Mason students have many varying stories of immigration that weren’t featured at the Immigration Monologues. Many students and their parents have fled poverty in search of a better life, while others still have fled catastrophic war and political strife. Senior Yama Azadzoi’s parents left Afghanistan in order to escape the violence that came along with the Soviet occupation. Azadzoi says that he spoke primarily Farsi as a young child, but switched to speaking English with his parents as he grew up.
“Even though life was actually natural and beautiful in Afghanistan, [my mother] believes that America has given her opportunities which she always dreamed about,” Azadzoi said. “They always say that you will miss what you lose, or what you have left behind, and it is only natural for her to think that life was real there but easier here. Life may have become more difficult as they moved here, but they were able to achieve things and build their own lives here in America.”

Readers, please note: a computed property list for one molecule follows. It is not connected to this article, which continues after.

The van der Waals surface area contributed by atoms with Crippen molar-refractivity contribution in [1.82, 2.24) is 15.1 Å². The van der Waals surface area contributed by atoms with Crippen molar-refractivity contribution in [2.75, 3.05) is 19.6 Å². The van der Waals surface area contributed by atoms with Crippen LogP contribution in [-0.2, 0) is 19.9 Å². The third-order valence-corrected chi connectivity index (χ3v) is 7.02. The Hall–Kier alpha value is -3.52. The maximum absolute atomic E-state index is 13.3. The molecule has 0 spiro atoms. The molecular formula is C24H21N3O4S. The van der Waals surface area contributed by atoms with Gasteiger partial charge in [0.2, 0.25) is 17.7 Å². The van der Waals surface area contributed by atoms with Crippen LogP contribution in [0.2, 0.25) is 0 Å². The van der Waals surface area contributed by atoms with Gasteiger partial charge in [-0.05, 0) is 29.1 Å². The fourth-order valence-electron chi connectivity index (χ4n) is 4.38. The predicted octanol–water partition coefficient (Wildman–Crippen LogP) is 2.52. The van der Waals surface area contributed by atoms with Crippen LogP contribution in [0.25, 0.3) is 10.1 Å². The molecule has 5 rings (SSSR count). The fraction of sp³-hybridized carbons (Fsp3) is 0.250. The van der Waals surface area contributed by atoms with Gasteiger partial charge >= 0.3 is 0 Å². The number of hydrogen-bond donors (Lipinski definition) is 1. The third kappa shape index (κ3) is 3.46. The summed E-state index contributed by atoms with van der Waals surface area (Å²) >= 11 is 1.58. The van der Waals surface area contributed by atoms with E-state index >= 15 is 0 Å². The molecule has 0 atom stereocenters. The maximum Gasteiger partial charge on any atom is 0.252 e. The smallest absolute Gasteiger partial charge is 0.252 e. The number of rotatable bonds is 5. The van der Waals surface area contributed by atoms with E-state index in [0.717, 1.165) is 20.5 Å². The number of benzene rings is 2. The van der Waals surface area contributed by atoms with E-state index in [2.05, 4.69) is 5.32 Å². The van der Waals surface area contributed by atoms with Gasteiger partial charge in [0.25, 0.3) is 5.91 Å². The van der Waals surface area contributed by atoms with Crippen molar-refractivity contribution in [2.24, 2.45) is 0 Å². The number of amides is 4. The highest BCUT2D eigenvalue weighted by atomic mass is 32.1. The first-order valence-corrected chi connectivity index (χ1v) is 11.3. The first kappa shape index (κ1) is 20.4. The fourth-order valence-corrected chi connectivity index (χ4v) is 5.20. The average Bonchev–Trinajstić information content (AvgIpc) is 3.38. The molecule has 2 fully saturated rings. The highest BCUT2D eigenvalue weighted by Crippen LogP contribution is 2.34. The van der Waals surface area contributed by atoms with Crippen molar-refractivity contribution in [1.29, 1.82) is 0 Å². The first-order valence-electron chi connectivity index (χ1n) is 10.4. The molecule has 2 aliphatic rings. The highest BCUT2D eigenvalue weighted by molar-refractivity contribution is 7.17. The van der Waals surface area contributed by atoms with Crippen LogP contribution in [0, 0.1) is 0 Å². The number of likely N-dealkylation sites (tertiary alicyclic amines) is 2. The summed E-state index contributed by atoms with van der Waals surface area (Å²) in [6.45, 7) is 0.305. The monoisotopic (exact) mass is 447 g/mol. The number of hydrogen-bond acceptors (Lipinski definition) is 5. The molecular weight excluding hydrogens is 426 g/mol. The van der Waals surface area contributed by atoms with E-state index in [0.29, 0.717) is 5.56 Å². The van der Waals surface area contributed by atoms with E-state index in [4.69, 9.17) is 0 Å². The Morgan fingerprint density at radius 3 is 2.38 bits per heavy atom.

Azadzoi says that the thought of being one of the first in his family to attend college in America was daunting at first.
“College just seemed like the next step in my life, and it made my mom extremely proud,” Azadzoi said. “I know to this day she dreams of going to college, but my dad had kept here from attending any college; he is still predominately ‘Afghan.’ I dream of getting a decent job after college and simply putting my mom through a college bachelor’s degree, no matter what her age is.”
Senior Amina Almusawi left Iraq for Syria with her parents in the 1990s in order to escape political strife and war, after which they moved to the United States in 1998.